With the Dow and S&P 500 more than 40% off their year-ago highs, and with a sense of panic pervasive right now, we asked a panel of Fool analysts what folks should be doing right now with the.
What is the best thing to do with your money (stocks, savings, etc.) during these times?
Robert Brokamp: Ideally, you didn't have money you need in the next five years in the market. If you did, it's time to cut your losses. But that's the only reason to be selling right now. According to Jeremy Siegel's Stocks for the Long Run, stocks beat bonds in approximately 73% of five-year periods since the 1800s. Clearly, it doesn't happen all the time, but I like those odds -- especially if you don't need the money for something closer to 10, 20, or 30 years.
Speaking of the long run, it's important to remember how long that is. We should all plan on living to our 90s, which means even investors in their 60s have a multidecade time frame for at least some of their money.
Tim Hanson: Categorize it. You need to know (1) what you need for the next three months, (2) what you need for the next year, (3) what you need for the next three years, and (4) what you don't need for a good long while.
What goes into No. 1 is your emergency fund. Make sure you have it in a FDIC-insured savings account that you can get at when you need it. For Nos. 2 or 3, get a better yield, but still protect the principal, by buying a CD or TIPS. For No. 4, that's money you should be averaging into the stock market at today's low prices. That money will be volatile going forward, but as I wrote yesterday, it's the best strategy if you can do it.
Andy Cross: We often say our approach at The Motley Fool is "buy to hold," meaning that our research approach is long-term and that we try to find companies we can hold for years. Well, now I think we're in a "save-to-buy" environment. You'll want to make sure you're saving your pennies as we go into a period of true economic uncertainty. That's not to say you need to turn into Ebenezer Scrooge, but do keep in mind how much you're earning and spending. That way, you can judiciously put some of this money to work in high-quality, cheap stocks, and we're starting to see some serious values out there. Berkshire Hathaway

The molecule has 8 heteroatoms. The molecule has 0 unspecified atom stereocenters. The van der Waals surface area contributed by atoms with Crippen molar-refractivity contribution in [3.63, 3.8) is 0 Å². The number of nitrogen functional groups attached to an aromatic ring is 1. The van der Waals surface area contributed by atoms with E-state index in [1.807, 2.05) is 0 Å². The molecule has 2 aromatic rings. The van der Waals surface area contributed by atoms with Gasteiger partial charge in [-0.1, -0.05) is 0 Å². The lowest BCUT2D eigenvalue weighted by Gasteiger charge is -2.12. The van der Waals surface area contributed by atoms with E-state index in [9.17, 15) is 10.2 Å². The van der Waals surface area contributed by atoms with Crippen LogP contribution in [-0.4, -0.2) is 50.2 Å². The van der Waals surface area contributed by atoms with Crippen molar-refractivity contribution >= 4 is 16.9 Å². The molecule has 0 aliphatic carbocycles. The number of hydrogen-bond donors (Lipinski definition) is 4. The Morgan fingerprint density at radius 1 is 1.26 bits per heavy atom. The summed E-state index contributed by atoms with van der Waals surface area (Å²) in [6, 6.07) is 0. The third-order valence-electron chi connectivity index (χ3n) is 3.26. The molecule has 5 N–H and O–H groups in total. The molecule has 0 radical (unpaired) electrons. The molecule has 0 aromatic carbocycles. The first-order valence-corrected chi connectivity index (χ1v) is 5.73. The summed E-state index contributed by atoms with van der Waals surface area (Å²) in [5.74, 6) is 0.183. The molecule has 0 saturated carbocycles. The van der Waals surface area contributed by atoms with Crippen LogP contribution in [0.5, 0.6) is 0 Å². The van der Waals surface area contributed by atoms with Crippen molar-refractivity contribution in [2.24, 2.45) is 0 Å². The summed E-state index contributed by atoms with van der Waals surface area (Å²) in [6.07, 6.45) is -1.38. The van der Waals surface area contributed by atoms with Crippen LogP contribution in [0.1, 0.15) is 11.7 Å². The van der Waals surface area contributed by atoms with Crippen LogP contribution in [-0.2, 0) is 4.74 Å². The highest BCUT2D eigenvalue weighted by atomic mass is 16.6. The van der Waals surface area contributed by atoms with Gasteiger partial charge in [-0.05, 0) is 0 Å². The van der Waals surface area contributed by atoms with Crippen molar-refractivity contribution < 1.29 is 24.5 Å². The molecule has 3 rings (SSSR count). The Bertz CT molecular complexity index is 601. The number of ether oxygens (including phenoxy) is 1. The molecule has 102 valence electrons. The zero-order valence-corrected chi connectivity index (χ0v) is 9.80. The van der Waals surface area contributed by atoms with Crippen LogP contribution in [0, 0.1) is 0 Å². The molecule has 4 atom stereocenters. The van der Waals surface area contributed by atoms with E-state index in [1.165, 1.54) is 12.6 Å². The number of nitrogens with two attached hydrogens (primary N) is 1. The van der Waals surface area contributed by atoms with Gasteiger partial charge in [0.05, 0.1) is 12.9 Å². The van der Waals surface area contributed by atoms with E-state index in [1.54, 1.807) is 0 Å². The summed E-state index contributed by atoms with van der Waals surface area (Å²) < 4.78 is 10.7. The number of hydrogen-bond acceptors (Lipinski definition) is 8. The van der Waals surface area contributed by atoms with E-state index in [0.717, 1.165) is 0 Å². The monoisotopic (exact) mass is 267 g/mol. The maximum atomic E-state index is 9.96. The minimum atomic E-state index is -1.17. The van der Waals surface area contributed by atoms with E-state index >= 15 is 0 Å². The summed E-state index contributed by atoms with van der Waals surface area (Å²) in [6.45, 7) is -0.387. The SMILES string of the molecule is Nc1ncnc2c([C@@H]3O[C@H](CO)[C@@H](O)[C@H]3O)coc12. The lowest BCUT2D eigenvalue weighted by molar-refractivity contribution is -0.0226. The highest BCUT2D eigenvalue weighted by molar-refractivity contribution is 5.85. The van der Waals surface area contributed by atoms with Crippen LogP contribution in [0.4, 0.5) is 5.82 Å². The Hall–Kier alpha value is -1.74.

Bill Barker: Stick to the plan you had before any of this started happening. And if you didn't have a plan beforehand? Get one -- get the one you should have had all along (I'll explain in a minute), and commit to memory, "I will never spend another day investing (or not investing) my money without a plan."
Money that you'll need to spend in the next year or two for a house, car, in case of losing a job, and so on, that shouldn't have been in the market, shouldn't be in there now. Nothing about that has changed in recent days. It was true when the Dow was at 1,400, and it is equally true today with the Dow visiting any number between 7,500 and 9,000, depending on when this gets published or when you read it.
Money that you're setting aside for retirement, if that retirement is 10 years or more away, I believe, should be fine. If you're closer than 10 years to retirement, hopefully you've been diversifying into bonds, REITs, TIPS, and cash instruments as we or any number of financial advisors have been advising all along. If you aren't diversified into those instruments, start doing so -- regardless of whether you think the market is going to trade at a higher or lower price next week, next month or next year. If you're properly diversified, you'll be sleeping fine.
James Early: If academic research is a guide, individual investors will pull out of stocks near the bottom. And if market history is a guide, this will create a buying opportunity in equities. This long-term chart of the Dow Jones Industrial Average shows that sudden drops tend to be rebounded from reasonably quickly.
But now, more than ever, investors need to consider their risk tolerance, wealth, and time horizon when investing. Beaten-down financials may be great for someone OK with risk, whereas someone needing to play it safer should look at utilities or a maker of cheap consumables, such as Procter & Gamble
In the tech bubble, risk (and its commensurate return potential) was expensive: Investors had to pay for the privilege of investing in risky companies. Now, it's practically being given away. This means that folks selling out of stocks to buy safer investments will pay dearly. They're getting a terrible deal. Those who absolutely need the money soon may need to do that, but for the rest of us, the long-term chart says that we probably want to be in stocks now, not out of them.
For continuing coverage and analysis on all the market turmoil:
- Roundtable: Panic, Sell, or Panic-Sell?
- Panic 2008
- How Bad Will It Get?
- Fool Poll: How Low Will the Dow Go?
Tim , Bill, and Andy own shares of Berkshire Hathaway, as does The Motley Fool. Neither James nor Robert owns shares of any company mentioned. Andy owns shares of Pepsi. Berkshire and Coca-Cola are Motley Fool Inside Value recommendations. Berkshire is also a Stock Advisor selection. Read about the Fool's disclosure policy.